In the world of MMORPGs, money is time. The spending power of every gold coin is directly related to how long it took to earn. Buy gold, and you're able to bypass hours of grinding and arm yourself with desirable gear without the mindless farming. Lose gold, and you could be set back weeks or months of in-game effort.
So it's easy to imagine my reaction when I learned my mumbling little brother had lost three months of his life.
I'm getting jealous of my little brother as I listen to Mom. I reach into the fridge, grab a piece of string cheese, close the door, lean against the island in the kitchen, open my snack and contemplate.
She neatly chops celery on the cutting board. "I know it sounds like a good idea, and that he would like it, but remember when you were in second grade and going to St. Joseph's Grade School for the first time? You wanted the fancy pencils with all the basketball teams on them. You left with the entire league and came home with only the Seattle Supersonics. I don't want that to happen to your brother. What would that be the equivalent of? Him leaving with a light saber and coming home with a rock tied to a stick?"
Agreed. Getting Bill Guild Wars gold for his 12th birthday is a risky venture. I'm not sure where they came up with the idea, but my parents seem caught in the situation and have come to me with some questions. Is it cheating? Is it legal? Is it safe?
"Will it ruin everything?"
Leave it to my parents to take the Alexandrian approach to a Gordian knot. For a couple who can barely Wii bowl, they have educated themselves on gold farming, transaction practices and the legal consequences of playing with purchased gold. But they wanted me to tell them whether it would take the fun out of the game.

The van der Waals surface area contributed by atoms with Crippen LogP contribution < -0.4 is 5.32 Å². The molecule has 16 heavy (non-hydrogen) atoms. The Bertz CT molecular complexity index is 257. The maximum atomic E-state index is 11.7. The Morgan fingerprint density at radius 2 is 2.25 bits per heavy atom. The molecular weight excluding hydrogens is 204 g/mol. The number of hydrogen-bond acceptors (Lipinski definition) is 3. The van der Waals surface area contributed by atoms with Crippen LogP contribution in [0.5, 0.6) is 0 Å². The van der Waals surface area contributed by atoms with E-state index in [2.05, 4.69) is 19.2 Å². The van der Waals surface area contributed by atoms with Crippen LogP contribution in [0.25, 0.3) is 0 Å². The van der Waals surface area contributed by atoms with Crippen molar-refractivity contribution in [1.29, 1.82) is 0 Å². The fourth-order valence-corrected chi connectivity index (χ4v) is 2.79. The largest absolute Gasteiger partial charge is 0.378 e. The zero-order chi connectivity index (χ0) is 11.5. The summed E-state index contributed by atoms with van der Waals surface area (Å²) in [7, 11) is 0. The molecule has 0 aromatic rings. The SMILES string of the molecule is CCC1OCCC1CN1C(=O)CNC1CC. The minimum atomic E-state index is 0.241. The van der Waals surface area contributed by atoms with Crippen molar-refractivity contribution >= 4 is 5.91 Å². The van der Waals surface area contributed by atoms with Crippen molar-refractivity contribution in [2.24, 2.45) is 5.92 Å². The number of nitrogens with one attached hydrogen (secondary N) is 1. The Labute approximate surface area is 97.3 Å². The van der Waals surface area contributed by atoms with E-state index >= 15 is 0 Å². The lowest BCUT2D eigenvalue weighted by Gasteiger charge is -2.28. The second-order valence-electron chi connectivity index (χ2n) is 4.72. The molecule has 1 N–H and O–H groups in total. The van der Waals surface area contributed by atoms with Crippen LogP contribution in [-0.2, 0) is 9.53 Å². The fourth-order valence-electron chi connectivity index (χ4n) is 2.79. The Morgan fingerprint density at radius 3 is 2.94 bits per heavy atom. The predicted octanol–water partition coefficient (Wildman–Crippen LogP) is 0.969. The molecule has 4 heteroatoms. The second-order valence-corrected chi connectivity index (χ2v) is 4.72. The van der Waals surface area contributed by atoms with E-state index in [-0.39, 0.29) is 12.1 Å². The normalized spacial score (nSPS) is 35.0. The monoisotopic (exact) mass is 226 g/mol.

A thin strand of string cheese dangles from my mouth. "Think of it this way. If you get him this gift, it will let him play the game as if he has sat there for about 200 hours. It takes the boring part out and lets him jump right into the fray. Normally I'd say earn it yourself, but he's busy with school and loves to play. I think it's a great thing for him."
Picking a supplier should be easy enough, though dear old Mom makes it complicated. With an open notebook and pen, she scrolls down the eBay listings taking down names and convincing herself every digital gold dealer is cracking a whip in a sweatshop crammed with oppressed Easterners. After three hours and several "Gold Farming" searches on Google, a young man listing himself as a college student trying to help pay for groceries wins her trust. She places her faith in his good-natured made-in-America demeanor and "Turquoise Star" seller rating. Dad comes into the computer room, double checks that the right card is charged, gazes out the window at the rusting basketball hoop, sips his can of Coca-Cola and tells me he wants me to go in place of Bill for the exchange.
Mom agrees. She thinks the deal may go sour and offers to drive the get-away dragon. Dad advises I carry a cleverly concealed magic wand. The deal goes down while Bill is still in school.